On Saturday March, 14, a meeting of the south central Kansas legislative delegation was held at the Marcus Center of Wichita State University. This meeting was a disappointment for several reasons.
First, at its maximum, nine legislators attended. This is a poor rate of attendance. At the meeting in January, about 22 legislators attended. About 40 to 50 citizens attended this meeting.
Second, after introductions, the meeting started with a highly inappropriate waste of citizens’ time. Rep. Steve Brunk, vice-chair of the south-central Kansas legislative delegation introduced a special presentation, which was a sales presentation for school software. This would have been an appropriate topic for a local board of education, or perhaps a committee at the statehouse, but was totally inappropriate for a legislative forum.
After a few minutes I turned to the person next to me and asked “why are we sitting through this?” A little while later, several in the audience expressed the same sentiment.
Chair Melody McCray-Miller explained that this was a presentation that was set up in advance by Rep. Brunk, and explained the need for this type of product, but this did not explain why the audience had to endure this waste of time.
The audience submitted questions to Chair McRay-Miller in writing. She read the questions, although many of the question-writers had to clarify their questions, so the exercise of taking questions in writing was a waste.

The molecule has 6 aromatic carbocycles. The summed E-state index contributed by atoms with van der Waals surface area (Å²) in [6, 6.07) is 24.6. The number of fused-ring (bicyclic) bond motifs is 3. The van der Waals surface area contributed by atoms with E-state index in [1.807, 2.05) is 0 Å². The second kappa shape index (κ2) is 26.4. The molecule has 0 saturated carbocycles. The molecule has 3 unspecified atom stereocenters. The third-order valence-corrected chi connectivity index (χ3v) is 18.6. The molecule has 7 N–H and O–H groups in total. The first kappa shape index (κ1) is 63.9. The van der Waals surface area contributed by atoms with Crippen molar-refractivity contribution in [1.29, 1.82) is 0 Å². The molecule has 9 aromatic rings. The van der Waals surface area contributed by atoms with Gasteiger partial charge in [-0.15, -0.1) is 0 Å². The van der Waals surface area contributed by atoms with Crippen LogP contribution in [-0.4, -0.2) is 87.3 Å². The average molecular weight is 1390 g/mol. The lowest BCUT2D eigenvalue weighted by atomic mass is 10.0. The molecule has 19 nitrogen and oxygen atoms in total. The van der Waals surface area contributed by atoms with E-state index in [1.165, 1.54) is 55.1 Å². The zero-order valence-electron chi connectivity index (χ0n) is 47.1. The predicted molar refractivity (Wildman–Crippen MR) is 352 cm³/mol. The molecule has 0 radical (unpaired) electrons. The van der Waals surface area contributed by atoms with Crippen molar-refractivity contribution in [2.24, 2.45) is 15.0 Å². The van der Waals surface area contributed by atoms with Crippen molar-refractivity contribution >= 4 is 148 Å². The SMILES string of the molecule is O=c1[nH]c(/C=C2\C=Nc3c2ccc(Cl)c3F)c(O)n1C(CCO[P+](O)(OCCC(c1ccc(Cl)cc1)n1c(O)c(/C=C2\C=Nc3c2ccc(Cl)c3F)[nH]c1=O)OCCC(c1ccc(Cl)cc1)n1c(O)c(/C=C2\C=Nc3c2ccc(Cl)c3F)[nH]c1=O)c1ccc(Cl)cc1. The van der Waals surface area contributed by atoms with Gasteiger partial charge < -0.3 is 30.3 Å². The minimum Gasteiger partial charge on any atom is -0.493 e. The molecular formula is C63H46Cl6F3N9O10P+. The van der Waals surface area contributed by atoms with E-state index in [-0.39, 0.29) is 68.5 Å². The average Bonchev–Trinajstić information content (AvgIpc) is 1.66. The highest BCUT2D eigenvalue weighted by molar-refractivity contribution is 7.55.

Here are some things the audience learned:
Rules of how Kansas many use federal stimulus money are not all available, and may not be until the end of this Month, or even into April.
A question about “proforma Fridays” put a number of legislators on the defensive, as they explained how they still worked on these days. Proforma sessions, according to the rules of the Kansas House, are for the “sole purposes of processing routine business of the House of Representatives.” Role is not taken, and votes are not conducted.
Racial profiling was a concern to a number of audience members. Somehow a mandatory seatbelt law, according to one speaker, contributes to racial profiling. Several speakers told how this is a community issue.
One questioner told of the need for records in child “need of care” courts to be open.
The bill that might allow residents of Sedgwick county to vote on slot machines is dead.
On Proposition K. Rep. McRay-Miller said that expensive properties increase in value faster than lower-value properties.
Regarding the Holcomb coal power plant. Rep. Myers expressed his amazement at the lack of information and the misinformation that is available. Sen. Kelsey said there’s not a lot of give-and-take on this issue, seeming to say that most members are pretty well established in their positions.
The meeting ended at 11:00.